Strong Host-Based Security
We strongly recommend that all LAWN users practice strong Host-Based Security on their devices. This includes running a personal firewall, using secure services, keeping current on operating system and application patches, and running an up-to-date virus scanner. Details on these are available on the OIT Website.
Due to the inherent insecurities of wireless networks, they should be treated as untrusted networks. We have implementing filters on the LAWN that exist at our campus borders. The impact of blocking these ports will be loss of access to some applications, such as Windows File Sharing.
Because of the architecture of the LAWN network, there is a chance that someone may try to fool your computer into contacting a rogue server and presenting you with a fake LAWN login screen. The purpose behind such an attack would be to gain your login and password.
Though LAWN may look on the surface to be susceptible to such an attack, if you pay attention to how your browser presents the LAWN login screen, you can avoid being fooled. You should look for two things:
Use of Insecure Services
Many frequently used Internet protocols (e.g. http, POP, IMAP, telnet, ftp) transmit account and password information in "clear text," unencrypted. The danger of this is that anyone with a machine on the same network as a machine using those protocols can easily acquire any login and passwords sent using those protocols (e.g., if you use Eudora to POP email while using LAWN, someone can easily steal your login and password that you use to access your email server). LAWN is a shared network. Using unencrypted protocols on just about any shared network (including LAWN) places you at risk and is a bad idea. The following table offers safe alternatives for the most common protocols:
What are the LAWN network ranges?
LAWN is composed of multiple networks. Depending on how you access the LAWN will determine which network range you will be assigned to.
If you are attempting to configure your host based firewall and would like to control traffic to/from the LAWN network ranges, they are published here for your convenience:
What is Inbound Service Security ?
Inbound Service Security (ISS) uses stateful packet inspection to help protect your LAWN-connected device from hacking/virus attacks originating from outside of the LAWN network.
When Inbound Service Security is enabled for your LAWN session, hosts outside of the LAWN network are blocked from connecting to services running on your machine. For example, if your LAWN-connected device is running a Web server, with Inbound Service Security enabled, hosts not on the LAWN network will not be able to connect to your machine's Web server.
A service can be provided by any application on your machine which listens for and accepts TCP connections to your machine by another host. Because these services commonly present vulnerabilities which hackers exploit, and are often unintentionally enabled, it is in your best interest, security-wise, to use Inbound Service Security when logging into LAWN. ISS will be enabled for your LAWN login session unless you check the "disable Inbound Service Security" box on the login form.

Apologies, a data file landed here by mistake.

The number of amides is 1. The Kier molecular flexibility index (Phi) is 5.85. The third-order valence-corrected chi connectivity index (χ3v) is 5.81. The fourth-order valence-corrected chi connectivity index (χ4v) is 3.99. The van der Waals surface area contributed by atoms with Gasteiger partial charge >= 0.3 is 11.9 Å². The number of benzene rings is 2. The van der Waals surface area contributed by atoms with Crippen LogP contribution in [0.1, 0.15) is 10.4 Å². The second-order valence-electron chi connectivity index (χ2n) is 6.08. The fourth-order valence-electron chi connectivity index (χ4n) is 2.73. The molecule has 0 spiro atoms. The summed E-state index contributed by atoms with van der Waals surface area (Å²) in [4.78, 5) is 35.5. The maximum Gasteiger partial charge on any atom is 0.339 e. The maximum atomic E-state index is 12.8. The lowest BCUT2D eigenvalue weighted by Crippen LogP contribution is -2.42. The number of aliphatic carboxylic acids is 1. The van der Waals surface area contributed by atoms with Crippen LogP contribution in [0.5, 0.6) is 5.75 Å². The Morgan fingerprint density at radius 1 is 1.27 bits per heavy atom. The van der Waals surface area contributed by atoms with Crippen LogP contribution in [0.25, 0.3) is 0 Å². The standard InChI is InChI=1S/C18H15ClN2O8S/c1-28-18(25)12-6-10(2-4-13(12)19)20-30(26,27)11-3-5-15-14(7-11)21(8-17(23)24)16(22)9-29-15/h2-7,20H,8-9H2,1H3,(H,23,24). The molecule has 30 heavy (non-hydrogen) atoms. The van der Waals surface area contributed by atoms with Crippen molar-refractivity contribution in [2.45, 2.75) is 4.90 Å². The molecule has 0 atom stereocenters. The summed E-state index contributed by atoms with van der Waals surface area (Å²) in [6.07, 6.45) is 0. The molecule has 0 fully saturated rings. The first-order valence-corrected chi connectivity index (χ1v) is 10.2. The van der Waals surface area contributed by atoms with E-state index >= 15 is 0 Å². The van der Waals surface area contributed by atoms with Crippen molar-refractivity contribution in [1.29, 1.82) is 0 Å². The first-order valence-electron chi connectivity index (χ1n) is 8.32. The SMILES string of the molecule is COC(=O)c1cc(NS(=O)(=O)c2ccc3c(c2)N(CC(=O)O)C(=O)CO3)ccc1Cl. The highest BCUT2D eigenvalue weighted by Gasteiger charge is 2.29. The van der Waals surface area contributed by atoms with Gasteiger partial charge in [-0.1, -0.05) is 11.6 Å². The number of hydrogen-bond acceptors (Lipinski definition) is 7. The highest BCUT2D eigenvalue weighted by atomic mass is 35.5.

Note that Inbound Service Security is not a complete security solution; you should make sure your computer is up-to-date with vendor supplied patches, disable any unnecessary services, and utilize a personal firewall.
On eduroam/GTwifi: By default, eduroam/GTwifi users are placed behind a stateful firewall (ISS enabled), which does not allow unsolicited connections from outside of LAWN. If you do not want a stateful firewall (ISS disabled) on eduroam/GTwifi, please contact
By disabling this safeguard, you accept full responsibility for the increased risk associated with allowing connections to your machine. Please note that disabling Inbound Service Security allows access from outside of the LAWN network to any TCP port in use by any service on your machine.
An important technical note: Communication is automatically permitted between any two LAWN hosts (without authenticating), regardless of network (LAWN utilizes multiple networks). When using GTwifi, all of your devices (logged in under the same username) should be on the same network (unless you have requested ISS disabled).
For those of you who need additional technical information, devices placed on the same Layer 2 network and broadcast based services (such as Apple's Bonjour protocol) should work as expected. If you need any additional details or have any specific questions, please contact the LAWN Services Team (at email@example.com).
We welcome input into our Security forum. Please feel free to add to the forum below in regard to security-related topics. Our hope is that a contribution from the campus will enrich the information of this site for all to benefit.
Please note that the forums are not meant as a replacement for the official OIT help system ServiceDesk (which can be reached via email, firstname.lastname@example.org, or via the phone at 404-894-7173).
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